Apple patches 87 security holes – from iPhones and Macs to Windows


The latest raft of non-emergency Apple security updates are out, patching a total of 87 different CVE-rated software bugs across all Apple products and plaforms.

There are 10 security bulletins for this bunch of updates, as follows:

  • APPLE-SA-2022-03-14-1: iOS 15.4 and iPadOS 15.4 (HT213182)
  • APPLE-SA-2022-03-14-2: watchOS 8.5 (HT213193)
  • APPLE-SA-2022-03-14-3: tvOS 15.4 (HT213186)
  • APPLE-SA-2022-03-14-4: macOS Monterey 12.3 (HT213183)
  • APPLE-SA-2022-03-14-5: macOS Big Sur 11.6.5 (HT213184)
  • APPLE-SA-2022-03-14-6: Security Update 2022-003 Catalina (HT213185)
  • APPLE-SA-2022-03-14-7: Xcode 13.3 (HT213189)
  • APPLE-SA-2022-03-14-8: Logic Pro X 10.7.3 (HT213190)
  • APPLE-SA-2022-03-14-9: GarageBand 10.4.6 (HT213191)
  • APPLE-SA-2022-03-14-10: iTunes 12.12.3 for Windows (HT213188)

The current and two previous versions of macOS (Monterey, Big Sur and Catalina) all get updates, but only the latest versions of Apple’s mobile device operating systems (iOS, iPadOS, watchOS and tvOS) are supported in this round of fixes.

Note that if you’re using macOS Catalina, you won’t see a new three-number operating system version after the update; you’ll just get Security Update 2022-003 instead.

What’s fixed?

With 87 noteworthy bugs in the mix, there are plenty of security issues to choose from, including several that are listed with a warning that the bug might “lead to arbitrary code execution”, or even that it might be exploitable “to execute arbitrary code with kernel privileges”.

Three remote code execution bugs are listed in WebKit, the HTML rendering code that underlies all of Apple’s own web browsing code, including Safari, and that underlies all web browsing on App Store programs.

For App Store software, WebKit is not merely a de facto choice for Apple’s code but a de iure browser requirement for everyone, even Microsoft, Google and Mozilla: if you use your own HTML rendering engine instead of WebKit, your app will be rejected.

Those WebKit bugs are covered by four bug numbers (CVE-2022-22610, CVE-2022-22624, CVE-2022-22628 and CVE-2022-22629), found and responsibly disclosed by three different researchers from three different external companies.

They’re all described as flaws where “processing maliciously crafted web content may lead to code execution”, which means that simply looking at a web page, without clicking any links, using any menus, or approving any download actions, might be enough to implant malware on your computer or your phone.

There’s a similar and equally alarming set of bugs (including CVE-2022-22633, CVE-2022-22634, CVE-2022-22635 and CVE-2022-22636) in the document, audio and video viewing components on iPhones and iPads.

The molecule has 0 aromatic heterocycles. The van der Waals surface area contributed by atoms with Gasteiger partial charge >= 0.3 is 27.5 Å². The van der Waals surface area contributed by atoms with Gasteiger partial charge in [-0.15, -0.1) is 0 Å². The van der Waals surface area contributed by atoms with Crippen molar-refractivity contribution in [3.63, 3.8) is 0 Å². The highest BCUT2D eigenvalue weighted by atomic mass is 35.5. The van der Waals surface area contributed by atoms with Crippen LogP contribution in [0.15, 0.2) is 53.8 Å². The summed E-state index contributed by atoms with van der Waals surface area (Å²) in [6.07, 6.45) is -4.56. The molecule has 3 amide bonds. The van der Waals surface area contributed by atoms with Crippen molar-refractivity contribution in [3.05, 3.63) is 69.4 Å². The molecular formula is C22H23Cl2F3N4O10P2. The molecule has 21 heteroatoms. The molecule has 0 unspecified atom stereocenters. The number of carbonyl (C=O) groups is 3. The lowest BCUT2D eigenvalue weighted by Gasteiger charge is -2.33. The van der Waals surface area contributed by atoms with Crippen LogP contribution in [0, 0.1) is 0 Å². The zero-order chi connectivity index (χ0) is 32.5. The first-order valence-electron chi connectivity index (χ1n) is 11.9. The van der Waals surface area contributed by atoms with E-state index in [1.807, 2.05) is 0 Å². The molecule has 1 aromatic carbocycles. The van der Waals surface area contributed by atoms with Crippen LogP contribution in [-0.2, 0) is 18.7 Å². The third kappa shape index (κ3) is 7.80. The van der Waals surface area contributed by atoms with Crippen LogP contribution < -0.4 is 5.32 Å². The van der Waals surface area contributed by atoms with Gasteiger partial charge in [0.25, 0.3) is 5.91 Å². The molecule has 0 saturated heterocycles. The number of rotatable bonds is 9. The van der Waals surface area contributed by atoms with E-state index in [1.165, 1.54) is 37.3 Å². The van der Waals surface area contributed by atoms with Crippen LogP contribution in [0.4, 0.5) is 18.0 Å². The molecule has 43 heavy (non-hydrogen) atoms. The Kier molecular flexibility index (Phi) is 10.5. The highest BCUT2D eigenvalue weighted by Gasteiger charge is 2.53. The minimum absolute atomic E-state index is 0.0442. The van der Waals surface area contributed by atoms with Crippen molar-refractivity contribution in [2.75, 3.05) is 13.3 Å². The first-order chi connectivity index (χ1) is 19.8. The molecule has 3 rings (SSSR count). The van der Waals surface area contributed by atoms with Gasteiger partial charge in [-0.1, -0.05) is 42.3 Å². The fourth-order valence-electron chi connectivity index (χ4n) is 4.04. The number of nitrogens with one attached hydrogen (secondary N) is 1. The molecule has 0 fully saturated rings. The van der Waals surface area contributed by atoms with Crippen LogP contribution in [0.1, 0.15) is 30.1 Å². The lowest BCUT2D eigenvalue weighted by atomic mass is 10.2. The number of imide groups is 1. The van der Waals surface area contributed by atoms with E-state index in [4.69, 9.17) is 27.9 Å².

Those security holes could variously allow malware implantation (including with kernel privileges) or elevation of privilege, simply by presenting you with maliciously crafted PDFs or booby-trapped videos to look at.

Remember that a non-kernel code execution bug on a device such as an iPhone typically restricts the attacker to fossicking around in the data of the app that triggered the bug.

So, app-level compromise is often dangerous enough in its own right, but not as dramatically dangerous as a root-level or kernel-level compromise that lets one app snoop on all the others.

But if a moderately dangerous remote code execution bug, or RCE, is combined with an EoP, short for elevation-of-privilege exploit, then the attacker’s remotely triggered malware code may be able not only to get in, but also to move around on your device.

A two-pronged attack that takes and RCE-plus-EoP approach can therefore often evade the “each-app-is-cloistered-in-its-own-little-world” sandbox protection usually imposed by the operating system.

Information leakage

There were also numerous information leakage bugs found and fixed.

Some of these aren’t truly dangerous on their own, but are nevertheless a reminder that apps (including, as we’ve often reported before, the Lock Screen app!) may nevertheless not live up to the security promises you expect they’ll keep.

Examples include

  • A FaceTime bug where you could end up sharing audio and video without realising (CVE-2022-22643).
  • A MediaRemote bug (CVE-2022-22670) that could let rogue apps figure out what other software you’ve already installed.
  • A Preferences flaw (CVE-2022-22609) by which an attacker could recover the security settings you’ve chosen for other apps.
  • An ironic Sandbox security hole that could violate your privacy by leaking the privacy settings you’ve chosen for various apps (CVE-2022-22600).
  • A sneaky pair of bugs in the macOS Login Window (CVE-2022-22647 and CVE-2022-22656) that could let someone see what your screen looked like just before you logged out, or even let them bypass the login window and get in directly as you.

Windows, too

Note that there’s also an update for iTunes on Windows (for Windows 10 and later).

This update closes a number of remote code execution bugs, including not only the abovementioned WebKit holes, but also various related image-handling bugs that could allow a booby-trapped file to take over your computer even if all you did was look at it.

What to do?

Here’s how to check for and get the updates if you don’t have them already:

  • On your iPhone or iPad: Settings > General > Software Update
  • On your Mac: Apple menu > About this Mac > Software Update…
  • On Windows: iTunes > Help > Check for Updates

Don’t delay. Do it today!

The version numbers (or the designations of the installed security updates) that you should look for after you’ve updated are listed at the top of the article.

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